Contract for Deed Home Buyers' Rights and Obligations

Contract for Deed Home Buyers' Rights and Obligations
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Last updated: September 2015

What is a Contract for Deed?

The Contract for Deed is a common method used by low-income people who want to buy a home. You should be careful. A Contract for Deed gives you fewer rights and protections than a mortgage loan.

Most Contract for Deed sales need only a small down payment. You agree to pay the seller or the seller's real estate agency the full price over several years. You also agree to pay interest on the price. You will receive a deed and full ownership only after the last payment. 

You should always talk with a lawyer before signing a Contract for Deed. Search the "Helpful Organizations" section below to find free legal help.

What Is Needed for a Contract for Deed?

You must get a written contract.  You can only enforce the agreement with a written contract.  The Contract should contain the following information:

  • your name,
  • the seller's name,
  • a description of the property (where the property is located; it would be best if it had a "legal description"),
  • the permanent index number,
  • the price,
  • your signature, and the seller's signature.

You should also make sure it has all the terms that you and the seller agreed to, such as the interest rate, number of payments, and who will pay the real estate taxes.

Should I Record the Contract?

You should record the Contract for Deed in the county where the property is located as soon as possible. Recording the contract helps protect you. You should still record the contract even if it states it “cannot” be recorded. Bring the signed contract to the county courthouse to officially record the contract.

Who is Responsible for Repairs?

You will handle all repairs after you buy the property. The seller may have to repair certain problems in the home that existed before you bought it if:

  • The seller has agreed to make the repairs;
  • The seller knew about the defects from city inspections and does not tell you; or
  • The seller is guilty of fraud or misrepresentation.

Agreement to make repairs: Sometimes a seller agrees to make repairs. If the agreement is in the Contract for Deed, the seller can be forced to do the repairs. Always get the agreement in writing.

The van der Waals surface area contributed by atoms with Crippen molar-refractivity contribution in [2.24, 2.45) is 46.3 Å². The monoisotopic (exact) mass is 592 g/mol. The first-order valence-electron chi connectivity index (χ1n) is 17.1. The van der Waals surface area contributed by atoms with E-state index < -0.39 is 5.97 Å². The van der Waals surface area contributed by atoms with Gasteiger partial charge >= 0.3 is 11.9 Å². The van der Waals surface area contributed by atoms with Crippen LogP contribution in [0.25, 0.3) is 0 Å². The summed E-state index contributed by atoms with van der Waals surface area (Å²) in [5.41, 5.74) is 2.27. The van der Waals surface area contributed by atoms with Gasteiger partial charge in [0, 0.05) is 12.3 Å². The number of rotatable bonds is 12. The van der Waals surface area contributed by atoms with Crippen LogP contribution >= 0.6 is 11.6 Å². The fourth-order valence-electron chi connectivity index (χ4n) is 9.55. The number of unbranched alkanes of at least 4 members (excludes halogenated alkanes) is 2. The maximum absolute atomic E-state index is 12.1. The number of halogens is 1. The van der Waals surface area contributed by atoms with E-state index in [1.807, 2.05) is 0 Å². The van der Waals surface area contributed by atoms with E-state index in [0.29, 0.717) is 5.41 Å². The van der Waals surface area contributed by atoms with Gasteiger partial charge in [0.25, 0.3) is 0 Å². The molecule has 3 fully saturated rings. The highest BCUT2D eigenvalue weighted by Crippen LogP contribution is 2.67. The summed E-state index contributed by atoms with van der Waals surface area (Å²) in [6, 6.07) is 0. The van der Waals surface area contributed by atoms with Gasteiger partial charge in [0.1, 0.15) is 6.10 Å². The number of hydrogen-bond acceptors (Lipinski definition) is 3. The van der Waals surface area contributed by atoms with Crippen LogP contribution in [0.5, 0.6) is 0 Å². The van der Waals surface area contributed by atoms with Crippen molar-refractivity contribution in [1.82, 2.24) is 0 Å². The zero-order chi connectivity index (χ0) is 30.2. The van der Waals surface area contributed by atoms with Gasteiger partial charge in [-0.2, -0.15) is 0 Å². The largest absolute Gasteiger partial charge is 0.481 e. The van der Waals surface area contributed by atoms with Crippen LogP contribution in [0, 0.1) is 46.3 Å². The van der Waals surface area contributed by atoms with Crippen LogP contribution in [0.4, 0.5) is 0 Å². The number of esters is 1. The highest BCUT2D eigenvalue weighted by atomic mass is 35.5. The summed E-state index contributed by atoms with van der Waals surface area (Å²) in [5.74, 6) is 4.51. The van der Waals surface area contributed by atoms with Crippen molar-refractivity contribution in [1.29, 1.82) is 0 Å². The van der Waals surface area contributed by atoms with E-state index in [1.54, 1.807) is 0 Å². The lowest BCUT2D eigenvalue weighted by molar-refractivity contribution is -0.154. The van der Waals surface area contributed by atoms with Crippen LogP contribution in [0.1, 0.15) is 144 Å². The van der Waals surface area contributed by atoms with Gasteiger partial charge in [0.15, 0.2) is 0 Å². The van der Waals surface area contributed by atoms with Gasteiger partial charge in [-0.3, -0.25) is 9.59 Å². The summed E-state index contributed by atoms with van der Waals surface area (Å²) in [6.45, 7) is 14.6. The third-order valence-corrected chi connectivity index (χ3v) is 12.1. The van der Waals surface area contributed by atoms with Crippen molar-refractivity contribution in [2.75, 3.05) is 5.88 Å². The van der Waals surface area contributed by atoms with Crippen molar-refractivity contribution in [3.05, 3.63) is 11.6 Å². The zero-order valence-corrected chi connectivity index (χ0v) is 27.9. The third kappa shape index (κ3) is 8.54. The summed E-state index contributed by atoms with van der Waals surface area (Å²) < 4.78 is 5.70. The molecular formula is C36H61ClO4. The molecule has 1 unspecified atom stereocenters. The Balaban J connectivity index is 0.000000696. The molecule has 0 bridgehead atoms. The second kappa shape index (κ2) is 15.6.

Previous inspection: Many houses have never been inspected. If the city found violations of a city code during an inspection of the house, the seller must tell you. If the seller does not tell you about the violations, you can call off the contract. You may also get some of your money back.

Fraud and misrepresentation: If the seller lies about the home's condition to convince you to buy it, you may be able to cancel the contract. You may also be able to force the seller to repair certain problems. The written contract should include the seller's statements about the house.

Does the Seller Have to Give Me Anything Else About the Condition of the Property?

Yes.  The seller has to give you a Residential Real Property disclosure.  This form makes the seller tell you about any major defects in the property the seller knows about.  If the seller says in the report that there is a major problem with the house then you have the right to cancel the contract.  However, there may be major problems in the house that the seller doesn't know about or are not covered by the report.  The report also doesn't require the seller to tell you about small problems.

I heard that I also get a lead disclosure form.  What's that?

This tells you if the house has ever been inspected for lead paint.  The seller also has to give you a pamphlet about the effects of lead.  He has to give you ten days to inspect the house for lead paint.  If you find lead paint, you don't have to buy the house.  The seller doesn't have to inspect the house for lead, so there still may be lead paint in the house even if he says that the house has never been inspected.

Who is Responsible for Real Estate Taxes and Homeowner’s Insurance?

You must pay for real estate taxes and homeowner's insurance on the property after the sale. Sometimes the seller owes back taxes. You should check to see if any back taxes are owed. If there are unpaid back taxes, the Contract for Deed should specify who will pay them.

You should make sure to pay the real estate tax and homeowner's insurance bills to the right place. Always remember to pay the bills when they are due.

Sometimes a buyer pays for real estate taxes and homeowner's insurance by an escrow account. The monthly payments to the account will increase each year, as costs increase.

How Can I Prevent the Loss of my Home?

If you receive a notice of foreclosure or a court summons, you should contact a lawyer as soon as possible.

If you fail to make payments under a Contract for Deed, the seller can end the contract. The seller must tell you that they want to end the contract. The seller must wait 30 days before attempting to go to court and evict you. If you pay what is due within those 30 days, usually the case won’t go to court. The contract will continue.

If the case does go to court, you will argue your case in front of a judge. The seller will also argue their case. If the judge rules against you, you may still have a chance to keep the contract. To do so, you must have already paid 25% of the total price of the contract. If you have, then the court must grant at least 60 days (up to 180 days) to pay the seller the amount due. If you pay what is due, you can keep the house and continue to pay according to the contract. If you have not paid over 25% of the total price, the judge might still grant the extra time. However, the judge could also give the house to the seller, evict you, and cancel the contract.

Helpful Organizations
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